As an Estate Planner with many years’ experience, I hear many reasons as to why people won’t make a Will. They range from “it’s too complicated”, “my family will sort it all out when I’m gone”, “if I make a Will, I’ll die” and “it’s too expensive, I can’t afford it right now”.

Well folks, I have news for you, we are all going to die at some point (that’s a fact), dying without a Will (called ‘dying intestate), creates stress and arguments for those left behind, plus a very long drawn out administration process. To prevent all this happening, an experienced Estate Planner will spend time chatting through your options, it doesn’t need to cost a fortune and if you take the view that spending a little bit of money now, it will be the best gift you can leave your family, and it shows them you cared enough about them to make sure they will be alright after your days.

Here are my to 10 tips to make the whole process stress free:

The 10 things you need to think about when making a Will

1. Who do you want to benefit from your estate

Who will get your home, money, belongings? If this is your spouse, that is fine, but think about what would happen if your spouse died before you, or the unthinkable happened and you and your spouse died together? Who would you want to inherit then? Remember that partners have no legal right to inherit, although they may be the parent of your children. If you want your partner to inherit, then make a Will!

2. What age should your children inherit?

If you have children, at what age would you like them to inherit e.g. 18, 21, 25? Children will inherit automatically at 18 years of age, and so if you do not want them to inherit until they are older (25 is the new 18!!), you need to state this in your Will. You would need to appoint ‘Child Trustees’ to manage their money – this person can be the same as your Executor and / or Guardian – and you need to be mindful that by delaying the age at which your children can inherit, can have negative inheritance tax consequences.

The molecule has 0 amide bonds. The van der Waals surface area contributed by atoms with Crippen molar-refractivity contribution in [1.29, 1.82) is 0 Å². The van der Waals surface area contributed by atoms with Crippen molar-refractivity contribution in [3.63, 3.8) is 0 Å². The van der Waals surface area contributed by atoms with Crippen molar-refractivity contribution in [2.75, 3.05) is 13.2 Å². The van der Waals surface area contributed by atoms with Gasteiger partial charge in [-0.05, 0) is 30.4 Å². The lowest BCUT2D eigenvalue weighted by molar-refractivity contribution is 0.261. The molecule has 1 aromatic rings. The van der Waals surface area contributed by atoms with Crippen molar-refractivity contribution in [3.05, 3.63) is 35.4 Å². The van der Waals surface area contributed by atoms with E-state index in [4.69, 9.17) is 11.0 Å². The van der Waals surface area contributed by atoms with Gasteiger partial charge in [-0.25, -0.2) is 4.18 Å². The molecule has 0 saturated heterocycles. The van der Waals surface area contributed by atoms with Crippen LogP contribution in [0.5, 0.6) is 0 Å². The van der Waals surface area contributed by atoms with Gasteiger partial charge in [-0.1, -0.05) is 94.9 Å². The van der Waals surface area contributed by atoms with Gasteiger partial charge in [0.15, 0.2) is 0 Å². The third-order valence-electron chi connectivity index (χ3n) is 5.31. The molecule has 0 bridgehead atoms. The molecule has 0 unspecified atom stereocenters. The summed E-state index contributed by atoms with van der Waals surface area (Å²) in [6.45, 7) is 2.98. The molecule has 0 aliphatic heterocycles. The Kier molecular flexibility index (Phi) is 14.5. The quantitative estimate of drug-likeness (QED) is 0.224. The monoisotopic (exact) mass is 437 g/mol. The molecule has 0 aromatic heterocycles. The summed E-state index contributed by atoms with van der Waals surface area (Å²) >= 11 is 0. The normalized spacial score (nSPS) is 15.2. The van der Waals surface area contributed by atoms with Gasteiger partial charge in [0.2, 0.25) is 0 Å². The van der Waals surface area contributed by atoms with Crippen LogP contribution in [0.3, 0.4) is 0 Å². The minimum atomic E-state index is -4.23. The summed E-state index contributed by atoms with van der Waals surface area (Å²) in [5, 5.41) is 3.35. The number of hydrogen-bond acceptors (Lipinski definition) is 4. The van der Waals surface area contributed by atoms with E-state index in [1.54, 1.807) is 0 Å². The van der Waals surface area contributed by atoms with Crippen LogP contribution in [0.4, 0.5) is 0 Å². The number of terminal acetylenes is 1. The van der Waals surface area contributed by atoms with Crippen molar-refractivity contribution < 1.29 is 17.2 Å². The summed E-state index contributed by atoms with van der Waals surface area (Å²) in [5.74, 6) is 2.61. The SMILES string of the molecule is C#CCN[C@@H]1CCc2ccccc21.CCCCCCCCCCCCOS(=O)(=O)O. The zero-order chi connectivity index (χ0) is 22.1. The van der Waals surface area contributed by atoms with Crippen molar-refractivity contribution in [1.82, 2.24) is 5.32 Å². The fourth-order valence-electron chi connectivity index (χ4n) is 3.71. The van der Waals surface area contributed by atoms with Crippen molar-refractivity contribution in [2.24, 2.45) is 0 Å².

3. Guardians?

The importance of appointing Guardians in your Will cannot be overstated. If both parents passed away either together or in quick succession and there are no legally appointed Guardians in place via a current Will, your children would be placed in Foster Care, regardless of the willingness of family members who may wish to take them in. If the chosen Foster Carers are unable to accommodate all the children within the family unit, they may be parted from their siblings until a suitable Guardian is appointed by the Family Court which could take many months. How traumatic would that be for your children?

4. Who do you trust to fulfil the role of Executor?

Being an Executor is not as straightforward as people think. It can be time consuming if your estate is complex and beneficiaries (the people who are inheriting your money) can be challenging and quite demanding. HMRC forms can be difficult to complete if information is not readily available and there can be personal financial liability (risks) to the Executor if they make a mistake when distributing your estate. Choose your Executors carefully, as whilst they may want to carry out your last wishes, they may also wish you had not chosen them – so ask them first!

5. Do you wish to leave legacies in your Will?

A legacy is a specific item to an individual or a defined sum of money to a person or charity. (If you want any charities to benefit you will need the charity name and charity number) Go to: mindful that cash legacies are always paid from the estate first, so whilst it may seem a generous gesture to leave each of your 6 grandchildren £25,000 each, if there is not enough money in the pot after funeral costs and all other expenses, your grandchildren maybe smiling whilst your children may end up with nothing!

6. Values or Percentages?